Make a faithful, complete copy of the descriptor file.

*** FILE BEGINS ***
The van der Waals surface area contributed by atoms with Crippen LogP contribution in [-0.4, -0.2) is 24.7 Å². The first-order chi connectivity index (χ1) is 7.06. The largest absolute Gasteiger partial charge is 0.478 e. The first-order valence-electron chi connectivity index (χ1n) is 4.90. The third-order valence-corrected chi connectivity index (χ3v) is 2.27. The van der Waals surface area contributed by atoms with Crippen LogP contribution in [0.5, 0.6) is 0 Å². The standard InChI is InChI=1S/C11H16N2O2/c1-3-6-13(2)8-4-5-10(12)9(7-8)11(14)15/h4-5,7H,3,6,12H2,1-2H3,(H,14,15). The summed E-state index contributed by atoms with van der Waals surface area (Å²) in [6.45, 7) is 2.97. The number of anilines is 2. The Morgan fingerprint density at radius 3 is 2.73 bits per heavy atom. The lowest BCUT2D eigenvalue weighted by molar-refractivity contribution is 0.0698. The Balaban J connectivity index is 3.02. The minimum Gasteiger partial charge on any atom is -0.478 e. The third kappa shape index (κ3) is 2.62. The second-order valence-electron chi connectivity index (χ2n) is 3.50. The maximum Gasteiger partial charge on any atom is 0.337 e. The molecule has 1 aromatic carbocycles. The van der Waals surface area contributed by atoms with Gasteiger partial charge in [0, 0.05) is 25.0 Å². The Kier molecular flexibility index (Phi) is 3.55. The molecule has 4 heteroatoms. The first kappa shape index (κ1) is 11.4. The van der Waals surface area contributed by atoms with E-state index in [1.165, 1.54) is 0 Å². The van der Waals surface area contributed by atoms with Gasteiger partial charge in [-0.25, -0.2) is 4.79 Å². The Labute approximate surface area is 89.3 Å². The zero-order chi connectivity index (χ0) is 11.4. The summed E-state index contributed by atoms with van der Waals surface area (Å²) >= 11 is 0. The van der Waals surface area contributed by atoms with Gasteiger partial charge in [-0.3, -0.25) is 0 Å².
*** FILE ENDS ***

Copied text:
The van der Waals surface area contributed by atoms with Crippen LogP contribution in [-0.4, -0.2) is 24.7 Å². The first-order chi connectivity index (χ1) is 7.06. The largest absolute Gasteiger partial charge is 0.478 e. The first-order valence-electron chi connectivity index (χ1n) is 4.90. The third-order valence-corrected chi connectivity index (χ3v) is 2.27. The van der Waals surface area contributed by atoms with Crippen LogP contribution in [0.5, 0.6) is 0 Å². The standard InChI is InChI=1S/C11H16N2O2/c1-3-6-13(2)8-4-5-10(12)9(7-8)11(14)15/h4-5,7H,3,6,12H2,1-2H3,(H,14,15). The summed E-state index contributed by atoms with van der Waals surface area (Å²) in [6.45, 7) is 2.97. The number of anilines is 2. The Morgan fingerprint density at radius 3 is 2.73 bits per heavy atom. The lowest BCUT2D eigenvalue weighted by molar-refractivity contribution is 0.0698. The Balaban J connectivity index is 3.02. The minimum Gasteiger partial charge on any atom is -0.478 e. The third kappa shape index (κ3) is 2.62. The second-order valence-electron chi connectivity index (χ2n) is 3.50. The maximum Gasteiger partial charge on any atom is 0.337 e. The molecule has 1 aromatic carbocycles. The van der Waals surface area contributed by atoms with Gasteiger partial charge in [0, 0.05) is 25.0 Å². The Kier molecular flexibility index (Phi) is 3.55. The molecule has 4 heteroatoms. The first kappa shape index (κ1) is 11.4. The van der Waals surface area contributed by atoms with E-state index in [1.165, 1.54) is 0 Å². The van der Waals surface area contributed by atoms with Gasteiger partial charge in [-0.25, -0.2) is 4.79 Å². The Labute approximate surface area is 89.3 Å². The zero-order chi connectivity index (χ0) is 11.4. The summed E-state index contributed by atoms with van der Waals surface area (Å²) >= 11 is 0. The van der Waals surface area contributed by atoms with Gasteiger partial charge in [-0.3, -0.25) is 0 Å².